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Part 3.-Report of the Lieutenant-General Commanding the Army and
Part 4.-Report of the Lieutenant-General Commanding the Army and
Department of Habana and military governor city of Habana.
Part 5.-Report of the Lieutenant-General Commanding the Army and
Department of Mindanao and Jolo.
Part 13. Report of the Military Governor of Porto Rico, on civil affairs.
TABLE OF CONTENTS.
LIEUTENANT-GENERAL COMMANDING THE ARMY.
HEADQUARTERS OF THE ARMY, Washington, D. C., October 29, 1900.
SIR: I have the honor to submit herewith the following reports:
Annual report of the Adjutant-General of the Army.
Annual report of Maj. Gen. John R. Brooke, U.S. A., commanding Department of the East.
Annual report of Brig. Gen. Joseph Wheeler, U. S. A., commanding Department of the Lakes.
Annual report of Brig. Gen. Henry C. Merriam, U. S. A., commanding Department of the Missouri.
Annual report of Col. Chambers McKibbin, Twelfth U.S. Infantry, commanding Department of Texas.
Annual report of Brig. Gen. James F. Wade, U. S. A., commanding Department of Dakota.
Annual report of Brig. Gen. Henry C. Merriam, U. S. A., commanding Department of the Colorado.
Annual report of Maj. Gen. William R. Shafter, U. S. V., commanding Department of California.
Annual report of Maj. Gen. William R. Shafter, U. S. V., commanding Department of the Columbia.
Annual report of Brig. Gen. George M. Randall, U. S. V., commanding Department of Alaska.
Annual report of Maj. Gen. Leonard Wood, U. S. V., commanding Division of Cuba, embodying the final report of Brig. Gen. William Ludlow, U. S. A., of the Department of Habana, and as military governor of the city of Habana, Cuba; final report of Brig. Gen. James H. Wilson, U. S. V., of the Department of Matanzas and Santa Clara; annual report of Brig. Gen. Fitzhugh Lee, U. S. V., commanding Department of Western Cuba; annual report of Col. Samuel L. Whitside, Tenth U.S. Cavalry, commanding Department of Eastern Cuba.
Annual report of Brig. Gen. George W. Davis, U. S. V., commanding Department of Porto Rico.
Final report of Maj. Gen. Elwell S. Otis, U. S. V., as commanding general Department of the Pacific and Division of the Philippines, with miscellaneous reports of expeditions and operations in the Philippine Islands.
Annual report of Maj. Gen. Arthur MacArthur, U. S. V., commanding the Division of the Philippines, embodying the annual report of Maj. Gen. Loyd Wheaton, U. S. V., commanding Department of Northern Luzon; annual report of Maj. Gen. J. C. Bates, U. S. V., commanding Department of Southern Luzon; annual report of
Brig. Gen. R. P. Hughes, U. S. V., commanding Department of the Visayas; annual report of Brig. Gen. W. A. Kobbé, U. S. V., commanding Department of Mindanao and Jolo; annual report of Brig. Gen. J. F. Bell, U. S. V., commanding provost guard, city of Manila; and miscellaneous reports of operations in the Philippine Islands.
Special report of Maj. Gen. Adna R. Chaffee, U. S. V., commanding United States troops in China.
Annual report of Capt. Robert N. Getty, First U. S. Infantry, commandant United States Infantry and Cavalry School.
Annual report of Lieut. Col. George B. Rodney, commandant Cavalry and Light Artillery School.
The reports above referred to give in detail the changes that have been made in the military service during the past year.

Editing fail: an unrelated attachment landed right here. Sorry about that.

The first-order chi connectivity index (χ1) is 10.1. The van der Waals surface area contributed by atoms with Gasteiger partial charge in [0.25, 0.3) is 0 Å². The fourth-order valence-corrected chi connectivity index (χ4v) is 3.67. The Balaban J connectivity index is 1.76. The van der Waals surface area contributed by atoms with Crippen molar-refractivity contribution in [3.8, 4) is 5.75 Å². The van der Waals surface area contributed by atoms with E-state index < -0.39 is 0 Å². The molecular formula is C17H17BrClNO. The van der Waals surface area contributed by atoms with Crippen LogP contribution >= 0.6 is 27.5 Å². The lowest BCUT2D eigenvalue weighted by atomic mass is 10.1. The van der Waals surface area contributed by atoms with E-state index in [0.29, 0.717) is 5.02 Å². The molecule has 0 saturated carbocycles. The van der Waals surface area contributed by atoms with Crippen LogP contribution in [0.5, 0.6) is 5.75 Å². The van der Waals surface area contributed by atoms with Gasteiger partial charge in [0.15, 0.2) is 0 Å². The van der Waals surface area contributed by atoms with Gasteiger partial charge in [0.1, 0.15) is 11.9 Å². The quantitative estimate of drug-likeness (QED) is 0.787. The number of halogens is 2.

Under authority of the act of Congress, approved March 2, 1899, the Army of the United States was increased to approximately 65,000 men; and an auxiliary force of volunteers of 35,000 was organized, making a total military strength of 100,000 men.
At the date of my last annual report there were in the Philippine Islands 971 officers and 31,344 enlisted men; and there were en route for service in those islands 546 officers and 16,553 enlisted men-the latter force being principally in California. Since that time an additional force ordered to China was diverted to the Philippine Islands, making a total of 98,668 men sent to the archipelago. Of this number 15,000 volunteers, first sent to that country in 1898, together with the sick and disabled, have been returned to the United States, leaving at the present time in the islands, according to last report, 2,367 officers and 69,161 enlisted men. Fifteen hundred men have been left in China to act as a guard for the American legation in that country and for other purposes.
While these changes have been made, the force in Alaska has been increased to 41 officers and 1,088 enlisted men, and the force in Cuba reduced to 260 officers and 5,468 enlisted men, and in Porto Rico to 98 officers and 2,406 enlisted men, leaving 998 officers and 18,898 enlisted men in the United States (the lowest number since 1861), of which number there are 2,600 recruits under orders to fill regiments stationed without the limits of the United States.
The urgent demand for troops on remote stations has reduced the number in the United States to a much smaller force than has been maintained at any time during the last thirty-nine years. In fact, the number is so much reduced that at the present time there are not onefourth enough troops to properly care for or man the fortifications which have been erected on the Atlantic, Pacific, and Gulf coasts at an expenditure of nearly $55,000,000.
In addition to the artillery deficiency the present home force is not sufficient to properly occupy the interior garrisons or to protect life and property on the Western frontier, and, what is still more serious, the Government is left without the necessary reserve to relieve troops